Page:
Corruption, generally defined as ‘the abuse of public office for private gain’, is one of the greatest social evils of our time. In the words of former UN Secretary-General Kofi Annan, ‘Corruption hurts the poor disproportionately by diverting funds intended for development, undermining a government’s ability to provide basic services, feeding inequality and injustice, and discouraging foreign investment and aid.’ The adoption of several international anti-corruption treaties such as the United Nations Convention Against Corruption in 2003 put the problem on the international agenda, and it is likely to stay there. Research on corruption is conducted by scholars in several academic areas and the problem is addressed by the major international financial institutions and NGOs. However, from the human rights perspective, corruption has not been studied extensively. This two-day conference aims to bring together researchers in various disciplines to further examine the links between corruption and human rights.
This interdisciplinary conference will host several keynote speakers as well as the six workshops described below. In order to offer all participants the opportunity to take part in the entire programme, workshops will be held simultaneously, while each workshop is offered on both the first and the second day of the conference. The workshops have an interactive character since participants will be given the opportunity to download and read the conference papers in advance and are thus encouraged to engage in discussions with the presenters.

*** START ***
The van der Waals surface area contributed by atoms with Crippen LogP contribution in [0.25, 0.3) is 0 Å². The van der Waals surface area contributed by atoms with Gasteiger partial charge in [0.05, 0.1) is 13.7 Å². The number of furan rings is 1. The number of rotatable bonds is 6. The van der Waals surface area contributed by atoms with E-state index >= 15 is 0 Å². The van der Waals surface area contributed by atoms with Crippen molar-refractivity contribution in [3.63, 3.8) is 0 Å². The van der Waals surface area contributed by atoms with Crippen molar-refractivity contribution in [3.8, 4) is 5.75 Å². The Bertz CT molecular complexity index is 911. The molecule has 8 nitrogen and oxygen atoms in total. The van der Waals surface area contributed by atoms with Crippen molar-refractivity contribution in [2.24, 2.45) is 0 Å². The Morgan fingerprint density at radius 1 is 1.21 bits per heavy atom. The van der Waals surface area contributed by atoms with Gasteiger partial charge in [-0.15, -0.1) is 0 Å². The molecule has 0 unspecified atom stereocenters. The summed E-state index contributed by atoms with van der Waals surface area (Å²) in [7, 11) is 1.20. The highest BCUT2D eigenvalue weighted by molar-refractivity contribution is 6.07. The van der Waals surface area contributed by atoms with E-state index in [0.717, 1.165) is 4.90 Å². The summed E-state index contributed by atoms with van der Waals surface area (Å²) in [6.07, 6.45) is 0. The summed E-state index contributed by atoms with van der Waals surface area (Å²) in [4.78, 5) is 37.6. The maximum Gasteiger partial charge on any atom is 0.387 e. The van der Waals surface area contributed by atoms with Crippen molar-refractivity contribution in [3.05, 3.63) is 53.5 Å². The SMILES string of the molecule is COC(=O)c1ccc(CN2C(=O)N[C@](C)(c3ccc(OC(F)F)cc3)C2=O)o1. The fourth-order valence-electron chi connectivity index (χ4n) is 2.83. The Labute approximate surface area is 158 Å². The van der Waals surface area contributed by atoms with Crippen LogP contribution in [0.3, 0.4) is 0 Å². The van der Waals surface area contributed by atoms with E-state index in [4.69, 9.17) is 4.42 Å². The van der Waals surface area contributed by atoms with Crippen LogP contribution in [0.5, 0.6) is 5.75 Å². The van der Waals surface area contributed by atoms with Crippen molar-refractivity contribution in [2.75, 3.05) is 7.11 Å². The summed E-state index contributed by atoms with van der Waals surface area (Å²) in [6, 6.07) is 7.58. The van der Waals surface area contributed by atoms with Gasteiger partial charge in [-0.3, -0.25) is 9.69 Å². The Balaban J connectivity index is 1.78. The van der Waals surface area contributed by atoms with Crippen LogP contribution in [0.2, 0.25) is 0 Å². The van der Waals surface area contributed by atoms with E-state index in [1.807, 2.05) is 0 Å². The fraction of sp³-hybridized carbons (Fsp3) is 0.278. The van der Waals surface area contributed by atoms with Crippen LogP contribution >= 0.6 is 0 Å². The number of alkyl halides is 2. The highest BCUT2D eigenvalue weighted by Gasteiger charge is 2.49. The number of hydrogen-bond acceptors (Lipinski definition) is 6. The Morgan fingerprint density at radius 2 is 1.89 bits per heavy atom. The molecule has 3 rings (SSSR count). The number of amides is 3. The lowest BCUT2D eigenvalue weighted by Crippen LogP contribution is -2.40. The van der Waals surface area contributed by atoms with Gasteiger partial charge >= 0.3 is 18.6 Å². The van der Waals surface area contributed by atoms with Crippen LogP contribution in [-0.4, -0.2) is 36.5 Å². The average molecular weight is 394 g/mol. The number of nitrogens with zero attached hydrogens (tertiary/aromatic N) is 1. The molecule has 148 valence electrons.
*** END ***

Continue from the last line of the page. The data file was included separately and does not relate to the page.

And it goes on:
1. Corruption as a Violation of Human Rights?
Even though no human rights treaty refers explicitly to corruption, would it be possible to qualify (certain forms of) corruption as a human rights violation in itself?
2. Causes of Corruption: a Human Rights Perspective
In order to combat corruption, it is imperative to search for the driving forces behind corruption. Do human rights violations also feed corruption?
3. Researching Corruption: Methodological and Cultural Challenges
This workshop is concerned with issues surrounding the research of corruption, such as measuring the amount of corruption, cultural issues, as well as identifying the relationship between corruption and the non-fulfillment of human rights.
4. Corporations, Corruption and Human Rights
Corruption is not merely a practice for which state actors are to blame. Corporate conduct plays a large part as well. This workshop therefore addresses the supply-side of corruption and the functioning of the legal norms governing corporate behaviour.
5. Towards a Fundamental Human Right to a Corruption-Free Public Service?
Is corruption serious enough to formulate a new, independent human right to a public service free of corruption? This workshop aims to discuss arguments pro and con the establishment of such a right.
6. Safeguarding Human Rights while Fighting Corruption
Corruption is generally a secretive practice, which makes investigation and prosecution of corruption cases a difficult matter. However, in the fight against corruption, the human rights of persons suspected of corruption should be respected as well.
Call for papers
The Centre for Human Rights of Maastricht University invites academic researchers in various disciplines to submit papers for presentation at the conference. Papers should relate to the topic of one of the six workshops mentioned above. Please note that, given the format of the conference, presenters must be available on both days, in order to participate in two sessions of the same workshop. Proposals for papers (abstracts of max. 500 words) should be submitted before 15 April 2009. First versions of accepted papers (max. 10,000 words) must be submitted by 1 October 2009, since they will be made available online (only to registered conference participants). Before 15 May 2009, the organisers of the conference will decide which papers will be accepted. Accepted papers will be published after the conference in the Maastricht Series in Human Rights by Intersentia Publishers (Antwerp). Travel expenses and costs for accommodation of authors of accepted papers will be paid for by the organisers.